Since it’s the 4th of July, it seems like it’s a good time to see a patriotic cartoon..and here’s one that’s usually a little harder to see. There were only a few of these NANCY cartoons, produced by Terrytoons in the early 40’s.
The character first appeared in Ernie Bushmiller’s Fritzie Ritz comic strip in 1933 – so Nancy turns 85 this year! She and Cubby Bear should celebrate together!
Instead, she got a new comic strip artist – and that’s turned into quite a controversy.
I wish that the series had continued for at least a few more cartoons – I enjoy the few that were made at least as much as the Little Lulu cartoons from Famous studios. You can see their struggles with animating Nancy in particular, though I have to admit enjoying scenes that are off model or more rubbery. If not Nancy, I wish Terry would have licensed other characters..the refreshing aspect of dealing with an established character seems to work well at the studio. School Daze, in my humble opinion, is even a little more fun than this one.
Here is a rare print with the original titles. Nancy and friends do their bit to help the USO – but I sure wish they would have saved those nifty dime store plates from Japan! I kind of also feel bad for the person who left the $60 in the vase…maybe they were saving it to buy a $1500 car after the war!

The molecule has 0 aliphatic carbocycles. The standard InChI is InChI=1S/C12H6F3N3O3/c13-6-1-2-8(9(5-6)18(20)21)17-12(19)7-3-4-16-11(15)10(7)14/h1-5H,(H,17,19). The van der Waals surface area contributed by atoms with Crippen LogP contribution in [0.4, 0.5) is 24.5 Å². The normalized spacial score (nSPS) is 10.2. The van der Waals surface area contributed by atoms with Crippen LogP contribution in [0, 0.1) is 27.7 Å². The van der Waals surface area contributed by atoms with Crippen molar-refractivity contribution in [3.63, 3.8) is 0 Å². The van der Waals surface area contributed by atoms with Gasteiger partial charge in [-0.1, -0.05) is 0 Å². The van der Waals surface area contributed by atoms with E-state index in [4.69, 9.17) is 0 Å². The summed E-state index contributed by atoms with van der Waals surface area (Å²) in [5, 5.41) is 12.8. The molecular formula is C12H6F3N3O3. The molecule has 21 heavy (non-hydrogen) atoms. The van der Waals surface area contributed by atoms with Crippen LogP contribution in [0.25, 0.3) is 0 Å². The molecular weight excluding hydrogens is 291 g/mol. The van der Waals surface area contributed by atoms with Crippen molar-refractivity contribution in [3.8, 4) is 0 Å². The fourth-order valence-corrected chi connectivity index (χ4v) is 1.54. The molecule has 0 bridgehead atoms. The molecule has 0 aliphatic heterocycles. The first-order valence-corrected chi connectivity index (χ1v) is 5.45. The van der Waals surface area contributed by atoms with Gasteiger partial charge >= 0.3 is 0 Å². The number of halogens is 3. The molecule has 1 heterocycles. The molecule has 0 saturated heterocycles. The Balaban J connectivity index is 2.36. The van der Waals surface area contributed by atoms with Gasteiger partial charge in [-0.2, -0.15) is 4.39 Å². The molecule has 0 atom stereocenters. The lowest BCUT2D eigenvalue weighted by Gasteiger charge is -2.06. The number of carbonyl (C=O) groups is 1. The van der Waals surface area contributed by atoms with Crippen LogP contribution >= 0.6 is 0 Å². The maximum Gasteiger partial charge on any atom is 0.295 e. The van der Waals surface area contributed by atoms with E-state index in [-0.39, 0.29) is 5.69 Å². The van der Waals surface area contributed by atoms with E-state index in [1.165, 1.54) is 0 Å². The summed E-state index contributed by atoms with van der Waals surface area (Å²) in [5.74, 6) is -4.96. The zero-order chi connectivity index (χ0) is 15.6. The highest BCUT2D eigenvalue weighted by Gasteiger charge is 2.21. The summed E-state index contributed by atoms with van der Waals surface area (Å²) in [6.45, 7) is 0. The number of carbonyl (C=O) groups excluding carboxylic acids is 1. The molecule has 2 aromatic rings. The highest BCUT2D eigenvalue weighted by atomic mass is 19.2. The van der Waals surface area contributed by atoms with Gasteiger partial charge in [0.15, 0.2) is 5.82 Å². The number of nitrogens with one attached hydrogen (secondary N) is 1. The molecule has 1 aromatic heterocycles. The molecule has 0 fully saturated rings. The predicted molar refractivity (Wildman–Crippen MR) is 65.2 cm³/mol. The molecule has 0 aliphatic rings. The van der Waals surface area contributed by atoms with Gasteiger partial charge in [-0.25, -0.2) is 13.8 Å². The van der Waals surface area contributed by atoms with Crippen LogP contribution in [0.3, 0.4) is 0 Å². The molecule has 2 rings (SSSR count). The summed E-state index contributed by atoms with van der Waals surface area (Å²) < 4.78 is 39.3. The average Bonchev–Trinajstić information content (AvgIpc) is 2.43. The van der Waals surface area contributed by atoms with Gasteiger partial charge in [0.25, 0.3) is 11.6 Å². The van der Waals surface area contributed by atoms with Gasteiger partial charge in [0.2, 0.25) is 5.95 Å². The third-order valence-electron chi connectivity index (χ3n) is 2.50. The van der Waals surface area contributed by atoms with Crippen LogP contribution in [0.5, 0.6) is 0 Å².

Can’t let this post go by without a plug for the recently published How To Read Nancy: The Elements of Comics in Three Easy Panels By Paul Karasik and Mark Newgarden (Fantagraphics Books).
Jerry posted a book review here last November, where he said (these are excerpts):
Let’s a get few things out of the way first. This is easily one of the most brilliant books about comics, a comics character, that character’s history – and the aesthetics of comics on the whole – ever written. And that’s saying something because there are many good books about those subjects – including the central subject herself.
…On the one hand, this is an analysis of a single strip, broken down into 44 steps that dissect why Nancy works as pure comics. On the other hand, the book is the history of Ernie Bushmiller, his art, his comic strips and his philosophy (“The gag is the thing”). On the third hand, it’s a collection of some of best of Nancy (over 160 strips are reprinted throughout and especially in its last 40 pages). The book is bursting with rare illustrations and lost photographs – and like Bushmiller’s work itself, each image has a purpose; to illustrate a point, to educate or to tell the story of Bushmiller’s incredible career.
Appendices that further breakdown the gags, feature Nancy memorabilia and celebrate Bushmiller ephemera abound. Ahh, what a treasure trove of material. This is the real deal – not light reading, but a college course on one man, one gag and of the comic strip medium itself. Did I mention it has a Foreword by the late comic genius Jerry Lewis and an introduction by art historian James Elkins?
If you have your own favorite patriotic cartoon – let us know in the comments below.